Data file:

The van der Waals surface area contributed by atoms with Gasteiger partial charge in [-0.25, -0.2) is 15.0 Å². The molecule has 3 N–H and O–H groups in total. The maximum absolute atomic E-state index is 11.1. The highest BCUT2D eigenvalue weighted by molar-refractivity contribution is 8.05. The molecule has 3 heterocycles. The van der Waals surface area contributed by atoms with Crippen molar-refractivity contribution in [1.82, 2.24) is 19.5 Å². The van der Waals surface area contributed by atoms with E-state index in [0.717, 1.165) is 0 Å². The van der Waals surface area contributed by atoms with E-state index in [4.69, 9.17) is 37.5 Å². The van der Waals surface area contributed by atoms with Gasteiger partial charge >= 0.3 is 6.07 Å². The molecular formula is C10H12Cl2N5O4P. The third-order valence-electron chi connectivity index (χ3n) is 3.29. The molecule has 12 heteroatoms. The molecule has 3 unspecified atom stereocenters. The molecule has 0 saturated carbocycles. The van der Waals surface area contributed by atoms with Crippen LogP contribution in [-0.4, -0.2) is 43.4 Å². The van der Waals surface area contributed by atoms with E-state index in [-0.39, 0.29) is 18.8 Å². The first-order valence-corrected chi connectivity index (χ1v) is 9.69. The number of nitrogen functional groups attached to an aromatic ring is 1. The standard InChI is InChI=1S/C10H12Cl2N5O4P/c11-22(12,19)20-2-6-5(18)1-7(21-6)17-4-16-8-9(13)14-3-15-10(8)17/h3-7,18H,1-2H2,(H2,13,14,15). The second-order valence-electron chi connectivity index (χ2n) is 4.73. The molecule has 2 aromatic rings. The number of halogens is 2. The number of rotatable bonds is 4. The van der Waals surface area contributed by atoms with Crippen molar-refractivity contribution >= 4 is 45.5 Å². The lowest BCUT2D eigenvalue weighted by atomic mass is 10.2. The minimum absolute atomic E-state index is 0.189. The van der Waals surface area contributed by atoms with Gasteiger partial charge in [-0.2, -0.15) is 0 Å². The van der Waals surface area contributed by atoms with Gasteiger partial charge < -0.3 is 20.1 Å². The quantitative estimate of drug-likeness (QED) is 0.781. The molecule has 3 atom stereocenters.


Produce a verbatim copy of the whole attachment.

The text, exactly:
The van der Waals surface area contributed by atoms with Gasteiger partial charge in [-0.25, -0.2) is 15.0 Å². The molecule has 3 N–H and O–H groups in total. The maximum absolute atomic E-state index is 11.1. The highest BCUT2D eigenvalue weighted by molar-refractivity contribution is 8.05. The molecule has 3 heterocycles. The van der Waals surface area contributed by atoms with Crippen molar-refractivity contribution in [1.82, 2.24) is 19.5 Å². The van der Waals surface area contributed by atoms with E-state index in [0.717, 1.165) is 0 Å². The van der Waals surface area contributed by atoms with E-state index in [4.69, 9.17) is 37.5 Å². The van der Waals surface area contributed by atoms with Gasteiger partial charge >= 0.3 is 6.07 Å². The molecular formula is C10H12Cl2N5O4P. The third-order valence-electron chi connectivity index (χ3n) is 3.29. The molecule has 12 heteroatoms. The molecule has 3 unspecified atom stereocenters. The molecule has 0 saturated carbocycles. The van der Waals surface area contributed by atoms with Crippen LogP contribution in [-0.4, -0.2) is 43.4 Å². The van der Waals surface area contributed by atoms with E-state index in [-0.39, 0.29) is 18.8 Å². The first-order valence-corrected chi connectivity index (χ1v) is 9.69. The number of nitrogen functional groups attached to an aromatic ring is 1. The standard InChI is InChI=1S/C10H12Cl2N5O4P/c11-22(12,19)20-2-6-5(18)1-7(21-6)17-4-16-8-9(13)14-3-15-10(8)17/h3-7,18H,1-2H2,(H2,13,14,15). The second-order valence-electron chi connectivity index (χ2n) is 4.73. The molecule has 2 aromatic rings. The number of halogens is 2. The number of rotatable bonds is 4. The van der Waals surface area contributed by atoms with Crippen molar-refractivity contribution >= 4 is 45.5 Å². The lowest BCUT2D eigenvalue weighted by atomic mass is 10.2. The minimum absolute atomic E-state index is 0.189. The van der Waals surface area contributed by atoms with Gasteiger partial charge in [-0.2, -0.15) is 0 Å². The van der Waals surface area contributed by atoms with Gasteiger partial charge < -0.3 is 20.1 Å². The quantitative estimate of drug-likeness (QED) is 0.781. The molecule has 3 atom stereocenters.